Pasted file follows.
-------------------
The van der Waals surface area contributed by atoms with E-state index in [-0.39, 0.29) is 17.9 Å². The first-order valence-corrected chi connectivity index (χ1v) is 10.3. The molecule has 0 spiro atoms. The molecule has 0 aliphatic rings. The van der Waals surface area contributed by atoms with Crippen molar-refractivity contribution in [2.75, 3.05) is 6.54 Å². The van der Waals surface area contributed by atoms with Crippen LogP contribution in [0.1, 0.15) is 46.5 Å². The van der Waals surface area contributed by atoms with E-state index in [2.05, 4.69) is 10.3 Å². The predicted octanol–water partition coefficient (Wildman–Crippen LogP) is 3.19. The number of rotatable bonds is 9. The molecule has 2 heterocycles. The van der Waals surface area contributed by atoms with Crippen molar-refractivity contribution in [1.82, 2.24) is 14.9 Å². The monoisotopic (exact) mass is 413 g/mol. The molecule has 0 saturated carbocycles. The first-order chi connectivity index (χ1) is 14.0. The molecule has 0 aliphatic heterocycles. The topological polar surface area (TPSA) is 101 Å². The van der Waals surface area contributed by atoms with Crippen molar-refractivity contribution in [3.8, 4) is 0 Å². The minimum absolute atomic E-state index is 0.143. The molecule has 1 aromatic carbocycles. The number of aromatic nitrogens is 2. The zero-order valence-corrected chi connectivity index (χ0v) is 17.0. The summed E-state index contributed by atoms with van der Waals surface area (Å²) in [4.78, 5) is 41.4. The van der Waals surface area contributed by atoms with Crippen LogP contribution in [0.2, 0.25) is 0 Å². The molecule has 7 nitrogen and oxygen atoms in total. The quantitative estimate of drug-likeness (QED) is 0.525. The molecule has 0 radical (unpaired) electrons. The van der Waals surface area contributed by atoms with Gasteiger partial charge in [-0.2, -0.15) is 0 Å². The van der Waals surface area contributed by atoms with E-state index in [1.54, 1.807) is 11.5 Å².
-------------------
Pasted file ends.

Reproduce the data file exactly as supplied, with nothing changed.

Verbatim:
The van der Waals surface area contributed by atoms with E-state index in [-0.39, 0.29) is 17.9 Å². The first-order valence-corrected chi connectivity index (χ1v) is 10.3. The molecule has 0 spiro atoms. The molecule has 0 aliphatic rings. The van der Waals surface area contributed by atoms with Crippen molar-refractivity contribution in [2.75, 3.05) is 6.54 Å². The van der Waals surface area contributed by atoms with Crippen LogP contribution in [0.1, 0.15) is 46.5 Å². The van der Waals surface area contributed by atoms with E-state index in [2.05, 4.69) is 10.3 Å². The predicted octanol–water partition coefficient (Wildman–Crippen LogP) is 3.19. The number of rotatable bonds is 9. The molecule has 2 heterocycles. The van der Waals surface area contributed by atoms with Crippen molar-refractivity contribution in [1.82, 2.24) is 14.9 Å². The monoisotopic (exact) mass is 413 g/mol. The molecule has 0 saturated carbocycles. The first-order chi connectivity index (χ1) is 14.0. The molecule has 0 aliphatic heterocycles. The topological polar surface area (TPSA) is 101 Å². The van der Waals surface area contributed by atoms with Crippen molar-refractivity contribution in [3.8, 4) is 0 Å². The minimum absolute atomic E-state index is 0.143. The molecule has 1 aromatic carbocycles. The number of aromatic nitrogens is 2. The zero-order valence-corrected chi connectivity index (χ0v) is 17.0. The summed E-state index contributed by atoms with van der Waals surface area (Å²) in [4.78, 5) is 41.4. The van der Waals surface area contributed by atoms with Crippen LogP contribution in [0.2, 0.25) is 0 Å². The molecule has 7 nitrogen and oxygen atoms in total. The quantitative estimate of drug-likeness (QED) is 0.525. The molecule has 0 radical (unpaired) electrons. The van der Waals surface area contributed by atoms with Gasteiger partial charge in [-0.2, -0.15) is 0 Å². The van der Waals surface area contributed by atoms with E-state index in [1.54, 1.807) is 11.5 Å².